The dialogue between the front line and the home front
For the eight to nine million soldiers called up in the Habsburg Monarchy during the course of the First World War and their families, friends and acquaintances, the military postal system often provided the only form of contact. Receiving a sign of life in the shape of a letter or postcard was essential both for the soldiers at the front as well as their families at home.
Faced with constant uncertainty and strain, everybody wanted to know how their beloved son, brother, father or husband at the front was or, conversely, that the family at home were all well. Communication by letter also served as a substitute for daily conversation that could not be maintained when those concerned were separated. Thus many wartime letters also contain descriptions of banalities such as eating, sleeping or the weather, daily activities, news of children, siblings, friends and acquaintances. It was a way of letting one’s partner participate in one’s own daily life, of creating a connection with the familiar world of family and friends, a link with shared experiences from life as it had been before the war.
The majority of letters that have survived from this time contain not only descriptions of contemporary everyday life at home and on the front but also reminiscences of a shared past and hopes for a shared future. Since a shared present was mostly a thing of impossibility, memories of the past were frequently evoked as encouragement as well as to mitigate the strains of everyday wartime life and assuage the pangs of separation. Many correspondents regularly wrote about their plans for the future, imagining a life together in health and happiness with their relatives and friends after the war.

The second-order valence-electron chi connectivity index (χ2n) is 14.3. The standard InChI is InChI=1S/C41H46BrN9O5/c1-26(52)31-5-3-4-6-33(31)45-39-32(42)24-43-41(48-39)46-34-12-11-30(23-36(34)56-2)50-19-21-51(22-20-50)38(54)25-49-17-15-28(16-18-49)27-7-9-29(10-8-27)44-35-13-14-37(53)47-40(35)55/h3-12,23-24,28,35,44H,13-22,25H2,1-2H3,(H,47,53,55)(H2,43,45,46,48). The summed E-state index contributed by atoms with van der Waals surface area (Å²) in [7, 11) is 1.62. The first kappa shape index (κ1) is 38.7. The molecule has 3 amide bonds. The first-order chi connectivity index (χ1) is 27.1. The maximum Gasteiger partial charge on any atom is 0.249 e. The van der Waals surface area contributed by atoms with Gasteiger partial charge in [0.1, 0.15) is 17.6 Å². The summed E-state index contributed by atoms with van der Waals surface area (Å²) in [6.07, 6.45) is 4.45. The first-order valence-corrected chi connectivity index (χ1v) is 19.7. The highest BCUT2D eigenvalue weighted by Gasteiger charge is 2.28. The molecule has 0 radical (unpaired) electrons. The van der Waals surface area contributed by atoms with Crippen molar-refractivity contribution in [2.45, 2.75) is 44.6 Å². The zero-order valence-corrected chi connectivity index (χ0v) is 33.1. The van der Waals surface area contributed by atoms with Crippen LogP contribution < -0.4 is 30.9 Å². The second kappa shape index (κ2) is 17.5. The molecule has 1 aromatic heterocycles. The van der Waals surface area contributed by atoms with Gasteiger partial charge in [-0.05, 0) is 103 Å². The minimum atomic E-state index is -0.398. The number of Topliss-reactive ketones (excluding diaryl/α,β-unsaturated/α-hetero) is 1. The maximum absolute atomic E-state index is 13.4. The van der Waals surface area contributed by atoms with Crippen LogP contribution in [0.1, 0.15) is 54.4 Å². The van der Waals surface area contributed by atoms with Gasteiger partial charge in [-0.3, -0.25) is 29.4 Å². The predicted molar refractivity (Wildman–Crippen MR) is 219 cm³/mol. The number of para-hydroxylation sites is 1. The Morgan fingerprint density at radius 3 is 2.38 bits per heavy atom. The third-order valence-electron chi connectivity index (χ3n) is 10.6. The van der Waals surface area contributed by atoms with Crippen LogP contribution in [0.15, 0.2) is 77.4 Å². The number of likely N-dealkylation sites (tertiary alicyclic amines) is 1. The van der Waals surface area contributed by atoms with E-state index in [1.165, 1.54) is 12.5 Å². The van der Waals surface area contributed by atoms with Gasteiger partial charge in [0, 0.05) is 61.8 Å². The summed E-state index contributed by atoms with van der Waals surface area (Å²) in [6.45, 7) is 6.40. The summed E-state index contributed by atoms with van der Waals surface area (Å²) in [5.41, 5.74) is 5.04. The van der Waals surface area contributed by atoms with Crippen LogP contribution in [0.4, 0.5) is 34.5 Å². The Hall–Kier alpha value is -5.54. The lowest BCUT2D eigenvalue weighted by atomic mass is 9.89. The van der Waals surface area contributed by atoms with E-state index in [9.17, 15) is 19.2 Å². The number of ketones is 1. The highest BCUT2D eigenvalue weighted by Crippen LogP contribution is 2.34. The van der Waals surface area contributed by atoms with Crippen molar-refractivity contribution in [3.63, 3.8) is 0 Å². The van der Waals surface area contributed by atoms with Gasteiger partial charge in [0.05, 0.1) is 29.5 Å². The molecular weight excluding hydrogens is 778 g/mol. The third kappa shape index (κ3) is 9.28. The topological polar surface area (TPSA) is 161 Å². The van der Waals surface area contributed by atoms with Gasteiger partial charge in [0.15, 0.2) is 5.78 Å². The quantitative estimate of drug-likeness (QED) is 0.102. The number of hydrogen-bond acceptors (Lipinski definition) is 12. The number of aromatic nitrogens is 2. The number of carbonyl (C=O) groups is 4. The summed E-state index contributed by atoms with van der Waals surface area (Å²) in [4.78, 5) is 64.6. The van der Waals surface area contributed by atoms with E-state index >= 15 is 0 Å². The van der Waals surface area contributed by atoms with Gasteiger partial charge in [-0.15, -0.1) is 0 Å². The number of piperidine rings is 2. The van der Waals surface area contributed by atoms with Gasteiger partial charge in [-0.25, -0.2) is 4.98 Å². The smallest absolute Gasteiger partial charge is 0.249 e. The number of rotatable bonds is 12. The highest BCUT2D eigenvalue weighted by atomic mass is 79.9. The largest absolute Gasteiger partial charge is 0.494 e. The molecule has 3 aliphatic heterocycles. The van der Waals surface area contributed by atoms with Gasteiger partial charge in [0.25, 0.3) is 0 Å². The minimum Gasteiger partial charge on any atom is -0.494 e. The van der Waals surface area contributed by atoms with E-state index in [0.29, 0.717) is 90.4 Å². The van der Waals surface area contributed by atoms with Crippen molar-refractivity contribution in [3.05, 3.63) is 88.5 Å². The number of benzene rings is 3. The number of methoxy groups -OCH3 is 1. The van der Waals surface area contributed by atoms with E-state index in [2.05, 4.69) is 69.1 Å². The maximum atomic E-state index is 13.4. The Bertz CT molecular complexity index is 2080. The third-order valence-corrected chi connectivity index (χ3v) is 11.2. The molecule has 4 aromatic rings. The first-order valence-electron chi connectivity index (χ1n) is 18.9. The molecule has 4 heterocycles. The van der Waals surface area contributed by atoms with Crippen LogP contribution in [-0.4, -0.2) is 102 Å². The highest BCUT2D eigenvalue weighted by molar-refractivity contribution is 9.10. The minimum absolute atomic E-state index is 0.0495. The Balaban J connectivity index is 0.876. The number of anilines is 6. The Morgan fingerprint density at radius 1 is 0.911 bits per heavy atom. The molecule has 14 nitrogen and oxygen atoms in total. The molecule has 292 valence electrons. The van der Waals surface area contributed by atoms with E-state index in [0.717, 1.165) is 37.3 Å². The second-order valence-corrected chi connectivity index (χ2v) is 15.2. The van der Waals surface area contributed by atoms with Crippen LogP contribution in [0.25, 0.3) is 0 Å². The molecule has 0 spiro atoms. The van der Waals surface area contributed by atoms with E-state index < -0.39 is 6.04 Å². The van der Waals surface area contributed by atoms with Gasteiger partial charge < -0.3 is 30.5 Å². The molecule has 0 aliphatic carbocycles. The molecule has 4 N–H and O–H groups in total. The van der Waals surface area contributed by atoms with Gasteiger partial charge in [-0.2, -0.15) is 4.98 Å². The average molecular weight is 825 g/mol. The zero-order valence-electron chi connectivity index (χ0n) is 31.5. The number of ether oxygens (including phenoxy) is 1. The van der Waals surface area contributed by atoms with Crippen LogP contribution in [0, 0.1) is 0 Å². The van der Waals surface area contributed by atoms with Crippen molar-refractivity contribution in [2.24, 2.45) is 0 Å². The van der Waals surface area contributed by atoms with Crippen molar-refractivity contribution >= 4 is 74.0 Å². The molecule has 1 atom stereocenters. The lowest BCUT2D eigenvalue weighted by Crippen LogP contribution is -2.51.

As the historian Ulrike Jureit has pointed out, the daily writing of letters served ‘to maintain the emotional bonds that were frequently threatened by the war’. Even the very act of writing expressed attentiveness and concern. In this way people attempted to preserve constellations of family and relationships, to express their feelings, give voice to their longings and to create a certain degree of intimacy. In addition to letters families also sent parcels to their loved ones at the front, typically containing warm clothing and homemade cakes and biscuits.
Translation: Sophie Kidd
Hämmerle, Christa: Entzweite Beziehungen? Zur Feldpost der beiden Weltkriege aus frauen- und geschlechtergeschichtlicher Perspektive, in: Veit Didczuneit/Jens Ebert/Thomas Jander (Hrsg.): Schreiben im Krieg. Schreiben vom Krieg. Feldpost im Zeitalter der Weltkriege, Essen 2011, 241-252
Hämmerle, Christa: „… wirf Ihnen alles hin und schau, dass Du fortkommst.“ Die Feldpost eines Paares in der Geschlechter(un)ordnung des Ersten Weltkriegs, in: Historische Anthropologie (1998), 6/3, 431-458
Jureit, Ulrike: Zwischen Ehe und Männerbund. Emotionale und sexuelle Beziehungsmuster im Zweiten Weltkrieg, in: Werkstatt Geschichte (1999) 22, 61-73
Knoch, Peter (Hrsg.): Kriegsalltag. Die Rekonstruktion des Kriegsalltages als Aufgabe der historischen Forschung und Friedenserziehung, Stuttgart 1989
Rebhan-Glück, Ines: Liebe in Zeiten des Krieges. Die Feldpostkorrespondenz eines Wiener Ehepaares (1917/18), in: ÖGL (2012), 56/3, 231–246
Sturm, Margit: Lebenszeichen und Liebesbeweise aus dem Ersten Weltkrieg. Zur Bedeutung von Feldpost und Briefschreiben am Beispiel der Korrespondenz eines jungen Paares. Unveröffentlichte Diplomarbeit, Universität Wien 1992
„to maintain the emotional bonds ...“: Jureit, Ulrike: Zwischen Ehe und Männerbund. Emotionale und sexuelle Beziehungsmuster im Zweiten Weltkrieg, in: Werkstatt Geschichte (1999) 22, 62
- Feldpost as an instrument of warfare
- How did a letter get from A to B?
- The dialogue between the front line and the home front
- ‘I am healthy and doing well.’
- The sending of ‘gifts of love’ to the front line and food parcels to the home front
- Instrumentalizing war correspondence to shape common perceptions of the war
- Women! Don’t write gloomy letters!